Arkansas was one of the first states to recognize a married woman’s right to own property, but it took a half century. Common law held that a married woman’s property would pass to her husband, which concerned fathers who feared their daughters’ bequests could be squandered by worthless husbands. The Territorial Legislature recognized women’s rights to own property in 1835, but the law did not pass into statehood. Governor Archibald Yell vetoed a property law in 1840, fearing that giving women rights would destroy the family.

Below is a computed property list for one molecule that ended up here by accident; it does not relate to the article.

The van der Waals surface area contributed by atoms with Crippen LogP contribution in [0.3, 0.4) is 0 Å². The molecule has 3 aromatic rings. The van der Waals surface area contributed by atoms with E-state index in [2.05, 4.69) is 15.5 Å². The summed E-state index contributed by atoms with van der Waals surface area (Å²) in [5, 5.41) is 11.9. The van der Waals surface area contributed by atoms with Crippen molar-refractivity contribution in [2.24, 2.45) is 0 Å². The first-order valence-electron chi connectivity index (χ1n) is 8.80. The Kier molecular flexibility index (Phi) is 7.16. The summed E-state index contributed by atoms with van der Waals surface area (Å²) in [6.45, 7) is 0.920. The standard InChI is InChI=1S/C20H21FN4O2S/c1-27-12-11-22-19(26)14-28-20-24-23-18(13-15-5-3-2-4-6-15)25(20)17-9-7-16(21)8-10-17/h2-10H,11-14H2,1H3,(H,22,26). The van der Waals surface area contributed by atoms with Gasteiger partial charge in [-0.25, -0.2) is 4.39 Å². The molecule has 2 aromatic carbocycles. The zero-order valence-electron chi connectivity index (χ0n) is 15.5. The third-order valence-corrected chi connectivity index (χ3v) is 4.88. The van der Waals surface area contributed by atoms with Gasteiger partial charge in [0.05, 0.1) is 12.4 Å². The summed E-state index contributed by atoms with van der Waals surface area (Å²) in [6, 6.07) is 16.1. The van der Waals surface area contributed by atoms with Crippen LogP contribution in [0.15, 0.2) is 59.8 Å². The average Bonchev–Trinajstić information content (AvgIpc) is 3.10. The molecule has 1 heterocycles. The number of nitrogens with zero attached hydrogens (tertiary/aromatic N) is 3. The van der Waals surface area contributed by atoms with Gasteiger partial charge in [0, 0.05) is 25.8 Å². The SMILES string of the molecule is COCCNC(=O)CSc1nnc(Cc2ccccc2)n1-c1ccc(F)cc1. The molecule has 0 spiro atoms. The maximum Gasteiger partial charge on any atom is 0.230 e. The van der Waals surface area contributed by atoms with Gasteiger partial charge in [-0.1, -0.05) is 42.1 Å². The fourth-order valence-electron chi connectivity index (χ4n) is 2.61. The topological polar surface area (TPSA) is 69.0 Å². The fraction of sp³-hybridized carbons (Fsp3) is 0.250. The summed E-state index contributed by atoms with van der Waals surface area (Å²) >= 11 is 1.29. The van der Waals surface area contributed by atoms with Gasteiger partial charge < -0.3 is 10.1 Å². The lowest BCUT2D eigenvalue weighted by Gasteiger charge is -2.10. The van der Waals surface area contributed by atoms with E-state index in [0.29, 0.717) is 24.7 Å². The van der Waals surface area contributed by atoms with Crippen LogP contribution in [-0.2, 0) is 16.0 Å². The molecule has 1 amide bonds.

A state law did pass in 1846, leading John Seldon Roane to proclaim: “our wives and mothers are more elevated in the scale of being, and stand now in the eye of the law, upon a higher platform than our slaves and horses.” The state Supreme Court gutted the law in 1854 and it would not be until 1873 that a law guaranteeing women property rights passed, confirmed in 1892 by hanging Judge Isaac Parker.
To learn more, visit Encyclopedia of Arkansas.net